Tagged art

The transmutative power of painting, as observed by Velazquez

At the centre of The Rokeby Venus (Velazquez, 1651, 122.5 x 177 cm) is a mirror, held by cupid, tilted up to grant the viewer with a blurred image of Venus’ face. Venus herself if turned away from the viewer, and we can only glimpse her profile: rosy cheeks and chestnut brown hair swept into a loose bun. Her reflection, however, is cast in a darker light, revealing a softer jawline, darker hair and heavyset eyes hidden in shadow. The angle is slightly off: we should be seeing a reflection of Venus looking back at herself, yet what we get is a shadowed face at the centre of the painting looking directly back at the viewer.

Texts, Textiles and Tw*ts

I’ve been told many times that swearing is ‘unladylike.’ Frankly, I don’t give a shit. Neither, apparently, do the members of the Profanity Embroidery Group, in Whitstable. I first heard about the group on the Channel 4 documentary Kathy Burke’s All Women, which explored what exactly it means to be a woman in 2019. The Profanity Embroidery Group (or PEG for short), founded in 2014, are a group of women (and two men!) who meet twice a month down the pub to stitch swear words onto quilts.

Review: Christian Marclay’s Film, The Clock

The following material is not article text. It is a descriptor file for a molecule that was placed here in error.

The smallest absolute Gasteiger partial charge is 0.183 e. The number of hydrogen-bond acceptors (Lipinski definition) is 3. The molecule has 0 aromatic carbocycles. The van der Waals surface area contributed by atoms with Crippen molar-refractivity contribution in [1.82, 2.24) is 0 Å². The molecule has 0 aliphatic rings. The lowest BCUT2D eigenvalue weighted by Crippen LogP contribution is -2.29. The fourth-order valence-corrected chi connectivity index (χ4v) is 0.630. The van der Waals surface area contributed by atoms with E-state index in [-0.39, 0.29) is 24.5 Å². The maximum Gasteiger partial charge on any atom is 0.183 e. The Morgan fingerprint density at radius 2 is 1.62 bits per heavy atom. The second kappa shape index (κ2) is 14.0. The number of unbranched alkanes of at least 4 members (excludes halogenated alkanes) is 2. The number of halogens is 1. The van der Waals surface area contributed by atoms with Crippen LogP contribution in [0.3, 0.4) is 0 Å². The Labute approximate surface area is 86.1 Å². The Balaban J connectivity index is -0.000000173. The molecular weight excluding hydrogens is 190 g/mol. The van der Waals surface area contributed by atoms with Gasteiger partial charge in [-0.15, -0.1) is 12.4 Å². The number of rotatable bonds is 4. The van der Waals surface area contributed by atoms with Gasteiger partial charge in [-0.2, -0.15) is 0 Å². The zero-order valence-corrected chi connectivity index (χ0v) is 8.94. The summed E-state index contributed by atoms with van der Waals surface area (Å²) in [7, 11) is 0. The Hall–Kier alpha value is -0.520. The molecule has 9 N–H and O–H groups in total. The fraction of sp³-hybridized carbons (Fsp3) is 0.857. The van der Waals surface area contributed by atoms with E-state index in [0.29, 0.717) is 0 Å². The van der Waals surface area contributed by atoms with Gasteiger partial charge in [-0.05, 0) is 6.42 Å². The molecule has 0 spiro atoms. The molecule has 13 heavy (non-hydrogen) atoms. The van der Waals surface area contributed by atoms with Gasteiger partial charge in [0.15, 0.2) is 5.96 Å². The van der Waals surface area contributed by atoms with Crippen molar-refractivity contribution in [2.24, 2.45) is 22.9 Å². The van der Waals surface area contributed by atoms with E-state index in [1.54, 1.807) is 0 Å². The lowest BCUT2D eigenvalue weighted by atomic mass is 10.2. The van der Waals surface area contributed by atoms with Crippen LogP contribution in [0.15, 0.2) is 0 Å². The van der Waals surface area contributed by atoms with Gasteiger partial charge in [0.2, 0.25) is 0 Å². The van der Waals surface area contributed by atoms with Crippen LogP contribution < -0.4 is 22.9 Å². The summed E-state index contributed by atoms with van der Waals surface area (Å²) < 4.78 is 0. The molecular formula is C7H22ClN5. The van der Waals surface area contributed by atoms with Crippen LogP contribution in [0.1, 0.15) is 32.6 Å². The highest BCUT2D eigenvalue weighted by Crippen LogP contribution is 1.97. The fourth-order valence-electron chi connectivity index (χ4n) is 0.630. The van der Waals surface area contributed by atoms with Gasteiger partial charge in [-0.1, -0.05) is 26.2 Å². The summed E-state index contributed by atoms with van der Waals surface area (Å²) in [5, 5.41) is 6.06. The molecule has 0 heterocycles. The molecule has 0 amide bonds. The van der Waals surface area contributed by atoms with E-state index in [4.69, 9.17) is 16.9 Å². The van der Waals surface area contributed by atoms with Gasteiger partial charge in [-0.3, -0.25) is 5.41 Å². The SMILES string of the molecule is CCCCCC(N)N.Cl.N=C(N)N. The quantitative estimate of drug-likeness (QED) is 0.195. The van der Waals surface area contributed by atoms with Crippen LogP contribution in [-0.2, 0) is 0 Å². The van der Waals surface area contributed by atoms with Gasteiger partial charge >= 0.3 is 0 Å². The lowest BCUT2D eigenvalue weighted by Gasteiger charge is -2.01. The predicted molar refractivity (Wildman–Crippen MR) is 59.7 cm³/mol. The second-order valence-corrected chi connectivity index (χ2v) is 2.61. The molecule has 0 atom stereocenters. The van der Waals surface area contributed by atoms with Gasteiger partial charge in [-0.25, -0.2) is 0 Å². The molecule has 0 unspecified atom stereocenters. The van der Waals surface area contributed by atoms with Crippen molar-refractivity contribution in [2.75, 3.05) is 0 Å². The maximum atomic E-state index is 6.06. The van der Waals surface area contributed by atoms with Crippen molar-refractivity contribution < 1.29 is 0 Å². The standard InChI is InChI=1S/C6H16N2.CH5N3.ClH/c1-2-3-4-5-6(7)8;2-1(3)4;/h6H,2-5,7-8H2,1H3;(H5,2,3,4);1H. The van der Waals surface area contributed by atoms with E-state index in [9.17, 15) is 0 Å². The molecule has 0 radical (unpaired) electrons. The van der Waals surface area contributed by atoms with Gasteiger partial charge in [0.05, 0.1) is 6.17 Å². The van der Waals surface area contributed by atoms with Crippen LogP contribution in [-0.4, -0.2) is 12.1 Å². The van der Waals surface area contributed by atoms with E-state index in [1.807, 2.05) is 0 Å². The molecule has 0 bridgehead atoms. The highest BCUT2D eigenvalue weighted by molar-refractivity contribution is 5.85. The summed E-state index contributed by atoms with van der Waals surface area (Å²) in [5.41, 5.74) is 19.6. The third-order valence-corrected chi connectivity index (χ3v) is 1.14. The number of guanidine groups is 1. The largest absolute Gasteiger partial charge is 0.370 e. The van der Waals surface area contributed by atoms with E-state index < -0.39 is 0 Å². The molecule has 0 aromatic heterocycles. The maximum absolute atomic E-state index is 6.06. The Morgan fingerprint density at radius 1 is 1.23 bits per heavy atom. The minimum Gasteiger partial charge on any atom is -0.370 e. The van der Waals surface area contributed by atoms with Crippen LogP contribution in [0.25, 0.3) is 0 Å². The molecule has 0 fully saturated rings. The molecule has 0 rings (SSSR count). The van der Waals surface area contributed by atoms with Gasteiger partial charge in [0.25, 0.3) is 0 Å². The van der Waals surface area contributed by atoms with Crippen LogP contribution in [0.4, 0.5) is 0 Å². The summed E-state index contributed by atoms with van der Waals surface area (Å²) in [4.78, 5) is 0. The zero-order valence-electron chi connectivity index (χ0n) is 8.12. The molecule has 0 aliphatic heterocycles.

We enter the theatre at 14:01. We had been queuing for at least forty minutes and had watched the queue grow even longer behind us. We had picked a good time. Christian Marclay’s 24-hour long film, The Clock screened at the Tate Modern from 14th September to the 20th January. My sister and I went…

Teju Cole’s Instagram Art

by Anna Shave       Our consumption of art in the contemporary moment has, without question, been altered by the growing and pervasive influence of Instagram. We are more inclined to be searching for that perfectly ‘Instagrammable’ shot to capture and upload when surrounded by art, potentially fed by a desire to gain ‘likes’…

Words and Art and David Lynch.

By Kate Rothwell.   The relationship between a piece of art and words is simple. Words are used to describe art, occasionally they are used in art, and they are used to talk about art. But is this relationship necessary? Do we need words in order to understand and appreciate a piece of art, or…